Our dominant vision of low-density development contains no agreed on
      means for resolving conflicts between the welfare of the
      metropolitan area as a whole and the welfare of its many parts.
      Government decision making powers related to land use and
      development are divided among scores of local governments, each
      working in isolation from the others. As a result, it is extremely
      difficult to find a politically acceptable way of bounding or
      channeling growth, siting needed but locally undesirable land u ses,
      or financing new infrastructure fairly.
      These issues are all recognized as serious. Efforts to ameliorate
      many of them by technological fixes and social expenditures have
      been underway for some time, with only limited success. In the past,
      each of these issues usually has been treated as a separate,
      individual problem. Now, however, there is a growing recognition
      that all these individual issues comprise a "syndrome" of interwoven
      problems generated by our pursuit of a particular vision of how
      growth ought to occur. This interc onnected "problem of problems,"
      is one of the greatest threats to our nation's economic
      productivity, environmental sustainability, and social well being.
      We cannot solve these problems and shape our nation's future
      successfully unless we invent new patterns of urban development
      superior to urban sprawl.
      Sustainable Development: A New Vision of the Future
      Fortunately, there is a growing recognition that low-density
      development has shifted from being an engine of growth and progress
      to an economic burden and a threat to the quality of our lives. At
      the same time, a new concept of sustainable development is emerging
      which promises to avoid rather than simply ameliorate many of the
      problems that endanger our future.
      The UN's World Commission on Environment and Development defined
      sustainable development in terms of an intergenerational Golden
      Rule: we must learn to meet "the needs of the present without
      compromising the ability of future generations to meet their own
      needs." James MacNeill, who served as the Commission's director,
      stresses that the challenge of sustainable development "is largely
      an urban challenge, given the dominant place of urban areas in
      population distribution... and in the prod uction and consumption of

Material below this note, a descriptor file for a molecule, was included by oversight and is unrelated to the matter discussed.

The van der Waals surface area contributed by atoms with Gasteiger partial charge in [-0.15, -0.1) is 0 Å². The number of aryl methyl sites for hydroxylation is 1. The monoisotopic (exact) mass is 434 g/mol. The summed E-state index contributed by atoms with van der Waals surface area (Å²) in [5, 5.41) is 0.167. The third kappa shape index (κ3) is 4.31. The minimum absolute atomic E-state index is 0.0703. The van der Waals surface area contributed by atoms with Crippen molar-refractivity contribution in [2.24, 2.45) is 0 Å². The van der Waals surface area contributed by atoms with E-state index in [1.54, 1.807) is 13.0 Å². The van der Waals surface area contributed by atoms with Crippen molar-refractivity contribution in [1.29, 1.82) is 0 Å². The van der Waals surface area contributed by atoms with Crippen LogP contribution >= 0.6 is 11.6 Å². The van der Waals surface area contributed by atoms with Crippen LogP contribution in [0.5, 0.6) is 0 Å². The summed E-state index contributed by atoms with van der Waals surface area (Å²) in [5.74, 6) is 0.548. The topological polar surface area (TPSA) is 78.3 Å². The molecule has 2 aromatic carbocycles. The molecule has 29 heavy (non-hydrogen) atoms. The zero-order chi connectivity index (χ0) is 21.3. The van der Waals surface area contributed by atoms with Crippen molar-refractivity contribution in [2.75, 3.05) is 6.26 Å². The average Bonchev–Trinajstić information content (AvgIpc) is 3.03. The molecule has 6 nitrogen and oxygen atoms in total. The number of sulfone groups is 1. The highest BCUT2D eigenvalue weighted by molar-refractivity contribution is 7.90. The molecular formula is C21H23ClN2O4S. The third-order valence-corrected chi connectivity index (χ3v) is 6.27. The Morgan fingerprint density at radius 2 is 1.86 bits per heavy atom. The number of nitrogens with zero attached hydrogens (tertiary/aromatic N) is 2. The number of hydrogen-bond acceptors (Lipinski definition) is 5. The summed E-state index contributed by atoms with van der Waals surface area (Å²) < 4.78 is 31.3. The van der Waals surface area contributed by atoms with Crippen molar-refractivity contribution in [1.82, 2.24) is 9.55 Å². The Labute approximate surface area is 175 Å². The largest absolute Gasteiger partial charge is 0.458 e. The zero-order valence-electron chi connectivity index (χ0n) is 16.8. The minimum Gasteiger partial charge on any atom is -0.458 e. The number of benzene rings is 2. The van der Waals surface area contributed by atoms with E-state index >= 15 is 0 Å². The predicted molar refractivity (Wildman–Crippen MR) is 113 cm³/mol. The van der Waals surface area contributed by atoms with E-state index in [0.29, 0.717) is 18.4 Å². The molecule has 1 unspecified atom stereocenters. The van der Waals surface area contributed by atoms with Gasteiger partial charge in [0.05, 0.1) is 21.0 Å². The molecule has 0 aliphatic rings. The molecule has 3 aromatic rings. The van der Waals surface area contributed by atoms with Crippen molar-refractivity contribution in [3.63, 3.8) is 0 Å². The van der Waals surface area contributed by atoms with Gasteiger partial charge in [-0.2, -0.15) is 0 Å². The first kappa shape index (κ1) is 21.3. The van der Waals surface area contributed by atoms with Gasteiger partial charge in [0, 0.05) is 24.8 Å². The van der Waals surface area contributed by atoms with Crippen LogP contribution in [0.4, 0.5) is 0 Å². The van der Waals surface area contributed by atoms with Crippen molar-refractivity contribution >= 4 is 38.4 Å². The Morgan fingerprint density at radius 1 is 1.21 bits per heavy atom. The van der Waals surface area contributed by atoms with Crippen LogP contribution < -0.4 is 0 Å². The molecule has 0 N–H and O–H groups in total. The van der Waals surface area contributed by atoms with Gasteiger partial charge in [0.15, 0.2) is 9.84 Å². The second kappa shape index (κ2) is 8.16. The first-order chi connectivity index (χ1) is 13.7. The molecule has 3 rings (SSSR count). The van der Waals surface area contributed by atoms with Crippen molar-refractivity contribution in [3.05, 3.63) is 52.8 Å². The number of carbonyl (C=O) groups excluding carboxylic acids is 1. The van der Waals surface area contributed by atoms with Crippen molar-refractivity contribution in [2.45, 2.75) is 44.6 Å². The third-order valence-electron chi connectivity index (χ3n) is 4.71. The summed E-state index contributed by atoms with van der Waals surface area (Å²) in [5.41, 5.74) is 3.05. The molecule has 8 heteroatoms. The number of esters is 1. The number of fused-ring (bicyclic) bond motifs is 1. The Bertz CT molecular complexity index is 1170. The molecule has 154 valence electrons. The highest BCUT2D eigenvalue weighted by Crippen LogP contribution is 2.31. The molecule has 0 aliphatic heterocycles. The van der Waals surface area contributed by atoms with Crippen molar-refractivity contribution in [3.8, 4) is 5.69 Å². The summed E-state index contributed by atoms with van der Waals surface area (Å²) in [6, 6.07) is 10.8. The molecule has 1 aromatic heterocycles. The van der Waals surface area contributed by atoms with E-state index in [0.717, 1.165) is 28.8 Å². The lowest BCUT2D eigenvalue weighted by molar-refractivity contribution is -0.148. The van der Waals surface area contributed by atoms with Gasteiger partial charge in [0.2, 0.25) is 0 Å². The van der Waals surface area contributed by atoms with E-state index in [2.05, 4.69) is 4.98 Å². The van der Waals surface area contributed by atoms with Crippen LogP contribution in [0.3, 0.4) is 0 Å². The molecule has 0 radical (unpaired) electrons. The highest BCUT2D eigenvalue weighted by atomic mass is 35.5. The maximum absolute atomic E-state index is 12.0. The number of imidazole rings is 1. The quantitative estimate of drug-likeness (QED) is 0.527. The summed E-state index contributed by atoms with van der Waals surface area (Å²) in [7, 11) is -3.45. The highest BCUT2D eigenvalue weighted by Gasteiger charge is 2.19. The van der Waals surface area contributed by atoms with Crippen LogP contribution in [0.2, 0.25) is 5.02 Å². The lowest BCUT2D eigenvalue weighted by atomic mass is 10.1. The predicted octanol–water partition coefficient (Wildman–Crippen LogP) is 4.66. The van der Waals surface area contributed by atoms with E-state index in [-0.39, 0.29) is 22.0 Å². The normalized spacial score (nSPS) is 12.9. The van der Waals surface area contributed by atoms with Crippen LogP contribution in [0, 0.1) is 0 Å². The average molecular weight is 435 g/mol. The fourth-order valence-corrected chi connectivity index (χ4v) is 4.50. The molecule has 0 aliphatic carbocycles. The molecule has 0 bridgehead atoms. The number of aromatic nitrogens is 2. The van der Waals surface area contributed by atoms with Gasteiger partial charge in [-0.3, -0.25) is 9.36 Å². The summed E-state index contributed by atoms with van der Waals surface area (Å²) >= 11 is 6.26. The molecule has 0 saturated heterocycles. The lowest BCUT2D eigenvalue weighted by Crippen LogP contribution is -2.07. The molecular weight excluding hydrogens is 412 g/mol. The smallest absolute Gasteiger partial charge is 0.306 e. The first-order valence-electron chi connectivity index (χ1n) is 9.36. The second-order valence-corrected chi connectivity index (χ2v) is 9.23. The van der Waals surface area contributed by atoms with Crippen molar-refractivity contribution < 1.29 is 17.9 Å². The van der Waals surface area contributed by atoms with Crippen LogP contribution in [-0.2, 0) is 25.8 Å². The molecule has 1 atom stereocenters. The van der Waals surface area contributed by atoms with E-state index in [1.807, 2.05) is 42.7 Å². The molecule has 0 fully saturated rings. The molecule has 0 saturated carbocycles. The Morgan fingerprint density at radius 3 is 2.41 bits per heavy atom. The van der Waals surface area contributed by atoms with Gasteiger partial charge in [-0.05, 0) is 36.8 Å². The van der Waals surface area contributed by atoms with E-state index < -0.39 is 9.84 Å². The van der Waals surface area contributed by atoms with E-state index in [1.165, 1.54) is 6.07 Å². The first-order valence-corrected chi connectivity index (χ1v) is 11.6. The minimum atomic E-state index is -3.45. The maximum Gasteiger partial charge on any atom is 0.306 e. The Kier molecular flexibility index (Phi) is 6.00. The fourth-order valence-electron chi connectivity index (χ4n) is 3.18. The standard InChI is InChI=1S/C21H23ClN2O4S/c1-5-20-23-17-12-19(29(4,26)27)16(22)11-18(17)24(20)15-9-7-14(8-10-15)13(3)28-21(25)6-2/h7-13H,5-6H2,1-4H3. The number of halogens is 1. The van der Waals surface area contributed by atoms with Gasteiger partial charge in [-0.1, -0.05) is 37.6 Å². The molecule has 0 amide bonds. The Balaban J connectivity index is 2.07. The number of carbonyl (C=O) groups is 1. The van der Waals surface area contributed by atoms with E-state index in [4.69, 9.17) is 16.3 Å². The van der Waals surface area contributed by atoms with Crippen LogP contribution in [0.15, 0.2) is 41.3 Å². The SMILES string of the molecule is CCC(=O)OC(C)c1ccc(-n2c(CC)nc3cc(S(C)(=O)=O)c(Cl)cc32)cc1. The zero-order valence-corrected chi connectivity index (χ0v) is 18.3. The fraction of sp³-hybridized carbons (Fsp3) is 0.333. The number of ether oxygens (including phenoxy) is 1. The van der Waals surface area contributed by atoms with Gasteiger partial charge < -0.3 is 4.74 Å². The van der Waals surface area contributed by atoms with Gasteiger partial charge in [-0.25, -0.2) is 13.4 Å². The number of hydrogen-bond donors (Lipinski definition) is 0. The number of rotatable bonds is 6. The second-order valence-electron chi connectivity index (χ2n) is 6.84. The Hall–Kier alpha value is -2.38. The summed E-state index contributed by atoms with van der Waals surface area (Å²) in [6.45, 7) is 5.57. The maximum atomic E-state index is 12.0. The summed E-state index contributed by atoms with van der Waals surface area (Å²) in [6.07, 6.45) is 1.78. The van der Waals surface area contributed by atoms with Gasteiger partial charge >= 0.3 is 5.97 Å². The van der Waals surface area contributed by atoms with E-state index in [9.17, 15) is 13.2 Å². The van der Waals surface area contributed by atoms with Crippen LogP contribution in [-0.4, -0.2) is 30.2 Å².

goods...."
      Sustainable development breaks out of conventional polarities and
      left vs. right debates. It is not a call for limiting development,
      but a call to be smarter about how we develop so that the result is
      real, qualitative improvement. It does not elevate environmental
      protection over economic well-being. Instead it emphasizes the
      importance of finding more appropriate development patterns and
      technologies that will work over the long run because they
      simultaneously improve the economy, the environment, and the lives
      of people at all income levels. Its concepts are being embraced by
      politicians on both the right (with the movement toward more
      consumption-oriented taxation) and the left (with the focus on
      environmentally sound economic policies).
      Ideas about how to make development more sustainable are being
      generated and applied at every level, from the UN and national
      governments to corporate R&D on new technologies to local community
      efforts. On the urban and regional scale, the result is a new vision
      of how metropolitan areas should grow. While this vision is not yet
      fully developed, many of its outlines are already clear. It involves
      a deliberate shift away from low-density sprawl toward more compact,
      efficient, and community-centered d evelopment patterns. Automobiles
      would still be an important means of transportation in this new
      development pattern, but over time people would become less
      dependent on automobiles. Both fringe and infill development would
      be designed for ease of walking and bicycling, and easy access to
      public transit. Expanded transit systems would connect centers of
      development with each other and with the older urban area. Transit
      would provide the infrastructure backbone for a new urban form in
      which metropolitan area s become networks of human-scale
      neighborhoods.
      Scenarios and Vision: Dealing with Uncertainty
      Today's dominant vision of low-density sprawl is deeply embedded in
      our mindsets, institutional arrangements, regulations, policies,
      practices and investments in existing infrastructure. Changing that
      vision will be neither easy nor quick -- but that change is
      inevitable because present trends in urban development and
      transportation are not sustainable over the long run.